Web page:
The value of the
By default, the value of the prefix and suffix properties is empty, as shown below, which works well with application servers like Tomcat that set the
JSESSIONID directly to the session id.
On the other hand, some application servers, add a prefix and suffix to the session id. For instance, WebSphere uses the cache id as prefix, and the colon character (
:) followed by the clone id as suffix. So, on WebSphere, assuming that in your situation the cache id is always
0000, and the client id (found in WebSphere's
123, you will want to set those properties as shown below. Note how the value of the client id follows the colon character in the value of the suffix property.
WARNING: For security reasons, you should be careful with cookies forwarding, as this might cause non trusted services to receive client cookies.
This property is tied to the HttpClient stale checking:
Defines whether stale connection check is to be used. Disabling stale connection check may result in slight performance improvement at the risk of getting an I/O error when executing a request over a connection that has been closed at the server side.
By default, Orbeon checks for stale HTTP connections. You can disabling stale connection checking by setting the following property to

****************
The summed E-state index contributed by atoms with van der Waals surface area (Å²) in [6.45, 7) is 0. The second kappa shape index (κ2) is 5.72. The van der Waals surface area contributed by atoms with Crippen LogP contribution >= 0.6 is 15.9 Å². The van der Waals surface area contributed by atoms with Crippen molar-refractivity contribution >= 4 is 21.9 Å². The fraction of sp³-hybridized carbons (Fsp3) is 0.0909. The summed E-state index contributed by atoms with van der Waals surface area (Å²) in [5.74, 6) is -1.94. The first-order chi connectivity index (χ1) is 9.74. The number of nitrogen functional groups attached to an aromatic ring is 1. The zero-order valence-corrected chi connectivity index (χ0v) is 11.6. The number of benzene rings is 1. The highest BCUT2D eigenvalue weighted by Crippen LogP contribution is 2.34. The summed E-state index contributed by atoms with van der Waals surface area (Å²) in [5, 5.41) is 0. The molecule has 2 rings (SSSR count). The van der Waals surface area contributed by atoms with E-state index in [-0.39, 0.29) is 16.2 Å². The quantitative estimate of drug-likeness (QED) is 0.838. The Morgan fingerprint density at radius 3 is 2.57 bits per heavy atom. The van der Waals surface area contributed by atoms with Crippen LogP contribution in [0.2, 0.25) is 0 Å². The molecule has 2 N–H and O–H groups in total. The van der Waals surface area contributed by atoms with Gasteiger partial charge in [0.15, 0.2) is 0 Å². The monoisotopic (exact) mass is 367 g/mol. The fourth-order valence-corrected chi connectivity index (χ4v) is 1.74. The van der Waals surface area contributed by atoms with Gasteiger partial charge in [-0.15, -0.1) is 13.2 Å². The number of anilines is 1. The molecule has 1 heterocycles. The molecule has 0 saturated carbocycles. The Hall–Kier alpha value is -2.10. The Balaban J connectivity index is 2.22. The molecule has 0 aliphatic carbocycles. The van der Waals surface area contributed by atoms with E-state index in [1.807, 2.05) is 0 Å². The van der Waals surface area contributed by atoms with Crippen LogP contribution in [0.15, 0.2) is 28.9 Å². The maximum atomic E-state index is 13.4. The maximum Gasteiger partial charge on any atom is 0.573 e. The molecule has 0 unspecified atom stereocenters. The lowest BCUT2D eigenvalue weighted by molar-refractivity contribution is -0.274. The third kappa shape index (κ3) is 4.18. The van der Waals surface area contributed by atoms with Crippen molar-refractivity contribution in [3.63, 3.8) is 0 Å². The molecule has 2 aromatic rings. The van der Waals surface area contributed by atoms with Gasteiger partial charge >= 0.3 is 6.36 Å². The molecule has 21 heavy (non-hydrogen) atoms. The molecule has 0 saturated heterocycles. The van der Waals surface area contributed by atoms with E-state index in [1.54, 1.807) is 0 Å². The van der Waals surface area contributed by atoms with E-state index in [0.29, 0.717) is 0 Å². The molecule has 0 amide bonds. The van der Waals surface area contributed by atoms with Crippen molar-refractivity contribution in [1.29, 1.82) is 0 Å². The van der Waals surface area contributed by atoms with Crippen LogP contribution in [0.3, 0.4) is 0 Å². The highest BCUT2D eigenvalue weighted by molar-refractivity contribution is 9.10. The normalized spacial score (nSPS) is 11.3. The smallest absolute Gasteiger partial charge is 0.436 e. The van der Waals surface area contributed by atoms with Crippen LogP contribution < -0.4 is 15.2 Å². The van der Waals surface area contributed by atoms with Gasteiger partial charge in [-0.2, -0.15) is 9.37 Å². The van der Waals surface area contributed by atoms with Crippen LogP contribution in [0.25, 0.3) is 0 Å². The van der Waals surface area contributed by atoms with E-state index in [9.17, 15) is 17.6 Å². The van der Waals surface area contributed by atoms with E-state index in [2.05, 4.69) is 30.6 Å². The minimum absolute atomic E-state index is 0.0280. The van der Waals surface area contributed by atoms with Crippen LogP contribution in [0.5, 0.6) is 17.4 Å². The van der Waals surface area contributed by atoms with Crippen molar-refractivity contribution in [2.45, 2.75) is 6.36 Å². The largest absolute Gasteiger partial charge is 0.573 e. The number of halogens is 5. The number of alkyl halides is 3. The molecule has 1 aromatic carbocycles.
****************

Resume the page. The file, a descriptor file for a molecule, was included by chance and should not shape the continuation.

false (it is
true by default):
This property is tied to the HttpClient SO timeout:
Sets the default socket timeout (SO_TIMEOUT) in milliseconds which is the timeout for waiting for data. A timeout value of zero is interpreted as an infinite timeout.
By default, Orbeon doesn't set a timeout with HttpClient. Setting a timeout can be potentially dangerous as it can lead to service calls that take longer to run than the timeout you specified to fail in a way that can be unpredictable, as it is possible for your services to sometimes return before the timeout and sometimes after. If, nevertheless, you need to set a timeout, you can do so by adding the following property, e.g. here setting a timeout at 1 minute:
NOTE: These two headers are computed values and it is only possible to override them with constant values by using the properties above. In general we don't recommend overriding these headers by using the properties above.
[SINCE Orbeon Forms 2019.1]
Since the HTTP client uses connection pooling, some connections can be come stale, which can cause errors at inopportune times. Enabling expired and idle connections checking can help reduce this issue.
oxf.http.expired-connections-polling-delay property sets the expired connection checking polling delay. The default is 5,000 milliseconds (5 seconds).
oxf.http.idle-connections-delay property sets the idle connection time to live. The default is 30,000 milliseconds (30 seconds).
oxf.http.expired-connections-polling-delay is commented out or not present, neither checks are performed.
oxf.http.idle-connections-delay is commented out or not present, but
oxf.http.expired-connections-polling-delay is present, then only the check for expired connections takes place.
Keeping expired and idle connections checking enabled can improve the reliability of connections to remote servers.